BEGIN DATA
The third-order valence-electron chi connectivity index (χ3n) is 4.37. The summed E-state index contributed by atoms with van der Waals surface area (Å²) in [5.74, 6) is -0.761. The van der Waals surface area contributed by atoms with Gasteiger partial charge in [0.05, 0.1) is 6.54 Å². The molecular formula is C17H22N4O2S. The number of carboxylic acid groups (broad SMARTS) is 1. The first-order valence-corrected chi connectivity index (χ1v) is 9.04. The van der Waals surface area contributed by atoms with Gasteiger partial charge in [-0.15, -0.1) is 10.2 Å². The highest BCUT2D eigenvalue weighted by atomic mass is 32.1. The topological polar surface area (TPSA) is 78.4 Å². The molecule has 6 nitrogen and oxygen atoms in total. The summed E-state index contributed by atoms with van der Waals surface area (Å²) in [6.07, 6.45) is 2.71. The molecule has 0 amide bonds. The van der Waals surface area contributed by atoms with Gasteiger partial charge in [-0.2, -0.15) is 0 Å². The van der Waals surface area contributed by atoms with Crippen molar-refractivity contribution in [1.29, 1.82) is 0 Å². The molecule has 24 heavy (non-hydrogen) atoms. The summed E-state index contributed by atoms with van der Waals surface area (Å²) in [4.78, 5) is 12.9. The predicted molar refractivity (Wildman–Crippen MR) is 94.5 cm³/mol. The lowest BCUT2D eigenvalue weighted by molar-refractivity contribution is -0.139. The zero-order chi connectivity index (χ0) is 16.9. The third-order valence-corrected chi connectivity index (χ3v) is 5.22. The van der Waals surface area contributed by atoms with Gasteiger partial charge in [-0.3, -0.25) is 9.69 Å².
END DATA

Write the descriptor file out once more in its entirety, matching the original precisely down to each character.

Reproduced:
The third-order valence-electron chi connectivity index (χ3n) is 4.37. The summed E-state index contributed by atoms with van der Waals surface area (Å²) in [5.74, 6) is -0.761. The van der Waals surface area contributed by atoms with Gasteiger partial charge in [0.05, 0.1) is 6.54 Å². The molecular formula is C17H22N4O2S. The number of carboxylic acid groups (broad SMARTS) is 1. The first-order valence-corrected chi connectivity index (χ1v) is 9.04. The van der Waals surface area contributed by atoms with Gasteiger partial charge in [-0.15, -0.1) is 10.2 Å². The highest BCUT2D eigenvalue weighted by atomic mass is 32.1. The topological polar surface area (TPSA) is 78.4 Å². The molecule has 6 nitrogen and oxygen atoms in total. The summed E-state index contributed by atoms with van der Waals surface area (Å²) in [6.07, 6.45) is 2.71. The molecule has 0 amide bonds. The van der Waals surface area contributed by atoms with Gasteiger partial charge in [-0.2, -0.15) is 0 Å². The van der Waals surface area contributed by atoms with Crippen molar-refractivity contribution in [1.29, 1.82) is 0 Å². The molecule has 24 heavy (non-hydrogen) atoms. The summed E-state index contributed by atoms with van der Waals surface area (Å²) in [4.78, 5) is 12.9. The predicted molar refractivity (Wildman–Crippen MR) is 94.5 cm³/mol. The lowest BCUT2D eigenvalue weighted by molar-refractivity contribution is -0.139. The zero-order chi connectivity index (χ0) is 16.9. The third-order valence-corrected chi connectivity index (χ3v) is 5.22. The van der Waals surface area contributed by atoms with Gasteiger partial charge in [-0.3, -0.25) is 9.69 Å².